Individual Powers and Social Consent: An Axiomatic Approach
We formalize a notion of conditionally decisive powers of which the exercise depends on social consent. Decisive powers, or the so-called libertarian rights, are examples and much weaker forms of powers are covered by our notion. Main results provide an axiomatic characterization for existence of a system of powers and its uniqueness as well as characterizations of various families of rules represented by systems of powers. In particular, we show that a rule satisfies monotonicity, independence, and symmetric linkage (person i and i¡¯s issues should be treated symmetrically to person j and j¡¯s issues for at least one linkage between issues and persons) if and only if there is a system of powers representing the rule and that the system is unique up to a natural equivalence relation. Considering a domain of simple preference relations (trichotomous or dichotomous preferences), we show that a rule satisfies Pareto efficiency, independence, and symmetry (the symmetric treatment condition in a model with an exogenous linkage between issues and persons) if and only if it is represented by a ¡°quasi-plurality system of powers¡±. For the exercise of a power under a quasi-plurality system, at least either a majority (or (n + 1)/2) consent or a 50% (or (n ? 1)/2) consent is needed.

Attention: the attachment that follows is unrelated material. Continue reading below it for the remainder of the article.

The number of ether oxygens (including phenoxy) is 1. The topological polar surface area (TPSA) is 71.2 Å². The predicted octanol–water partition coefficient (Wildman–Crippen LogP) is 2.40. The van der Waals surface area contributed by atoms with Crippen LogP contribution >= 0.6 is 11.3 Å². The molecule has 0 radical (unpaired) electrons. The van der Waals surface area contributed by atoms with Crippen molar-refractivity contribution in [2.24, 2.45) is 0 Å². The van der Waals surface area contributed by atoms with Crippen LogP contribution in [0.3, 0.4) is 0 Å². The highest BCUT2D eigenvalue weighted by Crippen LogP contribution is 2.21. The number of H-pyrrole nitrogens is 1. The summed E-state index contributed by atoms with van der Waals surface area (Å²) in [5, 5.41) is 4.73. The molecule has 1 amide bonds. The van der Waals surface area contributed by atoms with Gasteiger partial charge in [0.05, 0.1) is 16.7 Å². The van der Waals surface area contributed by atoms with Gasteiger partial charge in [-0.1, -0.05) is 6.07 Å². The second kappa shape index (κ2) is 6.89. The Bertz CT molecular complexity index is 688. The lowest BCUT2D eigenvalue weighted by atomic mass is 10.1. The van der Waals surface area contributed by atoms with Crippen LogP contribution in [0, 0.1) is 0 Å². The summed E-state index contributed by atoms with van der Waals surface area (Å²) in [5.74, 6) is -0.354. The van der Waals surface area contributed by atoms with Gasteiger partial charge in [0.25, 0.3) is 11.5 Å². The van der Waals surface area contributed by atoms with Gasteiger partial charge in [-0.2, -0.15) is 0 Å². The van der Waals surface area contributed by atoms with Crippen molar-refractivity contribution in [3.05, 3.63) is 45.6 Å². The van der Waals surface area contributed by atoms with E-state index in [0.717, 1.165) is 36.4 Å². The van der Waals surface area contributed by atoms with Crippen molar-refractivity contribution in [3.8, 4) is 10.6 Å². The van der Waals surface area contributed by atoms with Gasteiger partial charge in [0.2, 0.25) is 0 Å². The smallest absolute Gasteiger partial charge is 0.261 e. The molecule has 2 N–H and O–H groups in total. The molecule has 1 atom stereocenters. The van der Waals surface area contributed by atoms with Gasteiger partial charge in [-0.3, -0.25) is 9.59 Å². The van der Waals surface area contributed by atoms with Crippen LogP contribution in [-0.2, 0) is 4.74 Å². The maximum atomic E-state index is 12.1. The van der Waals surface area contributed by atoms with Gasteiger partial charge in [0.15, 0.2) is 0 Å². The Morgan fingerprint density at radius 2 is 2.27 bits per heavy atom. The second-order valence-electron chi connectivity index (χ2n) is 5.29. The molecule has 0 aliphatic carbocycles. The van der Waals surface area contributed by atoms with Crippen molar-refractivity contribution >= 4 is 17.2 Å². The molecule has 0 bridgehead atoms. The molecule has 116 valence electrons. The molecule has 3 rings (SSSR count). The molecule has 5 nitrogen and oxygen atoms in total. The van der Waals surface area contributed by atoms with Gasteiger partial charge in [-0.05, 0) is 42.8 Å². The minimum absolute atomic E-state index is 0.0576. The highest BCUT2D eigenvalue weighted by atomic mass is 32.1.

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|Date of revision:||Mar 2005|
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